I have recently developed an application in C# which is supposed to run within the environment of the company i work for.

I could technically generate a Setup or use ClickOnce to handle the deployment of the application, but I am considering basically copying the EXE file into a public directory and have everybody execute it from there.

The program recovers data from a database, makes some computations and displays the results.

I was wondering what the downfalls of this idea were. So far, I came up with the following:

  • I have to make sure that the prerequisites are installed on each machine (for example, .Net Framework 4.0)
  • I will not be able to "automatically" create a shortcut and the entries in the "Start Menu" (not a problem, user can do it manually).

In particular, I was wondering if the fact that several user actually run the same application at the same time could result in a problem (cocurrency, efficiency)?

4 Answers 4


I do this for simple in-house apps too. It works fine.

Actually you have the same pre-requists as before - you would still need .Net on the clients machine if you used ClickOnce or an installer (you cannot distribute the parts of the .Net framework you use with your app unfortunatly). Windows makes of temporary local copy of the exe then runs it - which means they all users run an independent copy.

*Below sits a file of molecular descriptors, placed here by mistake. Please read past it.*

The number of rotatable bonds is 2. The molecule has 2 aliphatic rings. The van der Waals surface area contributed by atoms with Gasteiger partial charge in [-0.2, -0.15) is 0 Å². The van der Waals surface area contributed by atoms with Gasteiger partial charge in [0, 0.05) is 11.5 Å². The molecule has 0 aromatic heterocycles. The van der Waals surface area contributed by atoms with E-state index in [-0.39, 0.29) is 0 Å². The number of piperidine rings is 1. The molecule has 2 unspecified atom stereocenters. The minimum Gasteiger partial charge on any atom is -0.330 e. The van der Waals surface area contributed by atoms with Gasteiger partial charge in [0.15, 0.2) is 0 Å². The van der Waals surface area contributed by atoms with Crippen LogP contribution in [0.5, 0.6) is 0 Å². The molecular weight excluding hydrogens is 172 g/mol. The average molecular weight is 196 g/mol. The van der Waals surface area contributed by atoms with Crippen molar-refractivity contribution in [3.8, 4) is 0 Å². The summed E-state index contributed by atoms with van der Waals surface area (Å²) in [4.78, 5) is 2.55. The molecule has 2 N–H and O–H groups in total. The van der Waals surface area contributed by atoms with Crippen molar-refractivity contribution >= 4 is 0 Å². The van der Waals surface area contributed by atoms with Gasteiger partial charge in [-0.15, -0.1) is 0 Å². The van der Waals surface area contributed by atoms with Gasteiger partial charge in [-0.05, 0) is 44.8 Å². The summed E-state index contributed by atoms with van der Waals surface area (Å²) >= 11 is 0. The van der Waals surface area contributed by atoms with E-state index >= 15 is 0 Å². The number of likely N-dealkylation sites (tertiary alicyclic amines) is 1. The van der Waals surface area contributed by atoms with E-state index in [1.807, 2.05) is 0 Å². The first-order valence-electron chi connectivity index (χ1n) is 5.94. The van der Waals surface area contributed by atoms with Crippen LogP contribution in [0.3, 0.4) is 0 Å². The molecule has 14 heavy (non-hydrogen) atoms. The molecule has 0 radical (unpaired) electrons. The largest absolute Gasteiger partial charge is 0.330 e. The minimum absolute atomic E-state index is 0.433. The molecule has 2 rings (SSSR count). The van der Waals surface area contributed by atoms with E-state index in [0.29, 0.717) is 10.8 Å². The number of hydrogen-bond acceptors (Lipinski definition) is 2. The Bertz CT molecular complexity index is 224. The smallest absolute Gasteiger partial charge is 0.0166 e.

It may cause problems if you fix a bug and want to deploy it while someone else is using the application (since the exe will be locked).


Running the application concurrently is unlikely to be a problem (does it write to itself?). Resource access might be a problem if it requires exclusive access to something. As for the framework, that depends upon your organization, and how it handles system updates. Its certainly viable in some cases, whether it is in your case or not, well, you'll have to decide that,


We do this (more or less) with one of our major internal applications.

When we deploy, we just copy the application to a shared directory on a server. Users have a shortcut to a batch file on the same server. The batch file checks the application timestamp against the user's local copy, and then copies it over if the server version is newer.

This works really well for us. Deploying to users is as simple as copying a shortcut to their desktops.

  • This is the way to do it, it avoids the issue mentioned by Paul Stovell about the exe being locked when you want to update it.
    – Matt
    May 25, 2012 at 13:08

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